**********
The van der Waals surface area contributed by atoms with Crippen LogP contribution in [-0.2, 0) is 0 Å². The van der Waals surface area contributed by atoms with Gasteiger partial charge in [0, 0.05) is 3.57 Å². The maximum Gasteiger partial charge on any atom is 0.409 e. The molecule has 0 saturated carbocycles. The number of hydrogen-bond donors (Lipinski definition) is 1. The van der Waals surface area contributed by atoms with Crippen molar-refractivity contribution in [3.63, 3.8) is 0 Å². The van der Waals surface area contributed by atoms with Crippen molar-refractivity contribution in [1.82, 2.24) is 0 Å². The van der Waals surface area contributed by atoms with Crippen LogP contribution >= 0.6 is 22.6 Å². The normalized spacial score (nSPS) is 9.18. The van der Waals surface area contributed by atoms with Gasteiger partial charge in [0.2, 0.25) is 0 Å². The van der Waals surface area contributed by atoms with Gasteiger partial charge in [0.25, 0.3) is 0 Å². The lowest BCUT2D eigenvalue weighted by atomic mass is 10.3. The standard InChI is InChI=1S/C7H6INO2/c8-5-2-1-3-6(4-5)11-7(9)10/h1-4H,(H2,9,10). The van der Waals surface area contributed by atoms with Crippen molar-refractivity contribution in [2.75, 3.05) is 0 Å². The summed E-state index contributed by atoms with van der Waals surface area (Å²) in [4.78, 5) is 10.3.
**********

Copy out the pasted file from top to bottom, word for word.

The van der Waals surface area contributed by atoms with Crippen LogP contribution in [-0.2, 0) is 0 Å². The van der Waals surface area contributed by atoms with Gasteiger partial charge in [0, 0.05) is 3.57 Å². The maximum Gasteiger partial charge on any atom is 0.409 e. The molecule has 0 saturated carbocycles. The number of hydrogen-bond donors (Lipinski definition) is 1. The van der Waals surface area contributed by atoms with Crippen molar-refractivity contribution in [3.63, 3.8) is 0 Å². The van der Waals surface area contributed by atoms with Crippen molar-refractivity contribution in [1.82, 2.24) is 0 Å². The van der Waals surface area contributed by atoms with Crippen LogP contribution >= 0.6 is 22.6 Å². The normalized spacial score (nSPS) is 9.18. The van der Waals surface area contributed by atoms with Gasteiger partial charge in [0.2, 0.25) is 0 Å². The van der Waals surface area contributed by atoms with Gasteiger partial charge in [0.25, 0.3) is 0 Å². The lowest BCUT2D eigenvalue weighted by atomic mass is 10.3. The standard InChI is InChI=1S/C7H6INO2/c8-5-2-1-3-6(4-5)11-7(9)10/h1-4H,(H2,9,10). The van der Waals surface area contributed by atoms with Crippen molar-refractivity contribution in [2.75, 3.05) is 0 Å². The summed E-state index contributed by atoms with van der Waals surface area (Å²) in [4.78, 5) is 10.3.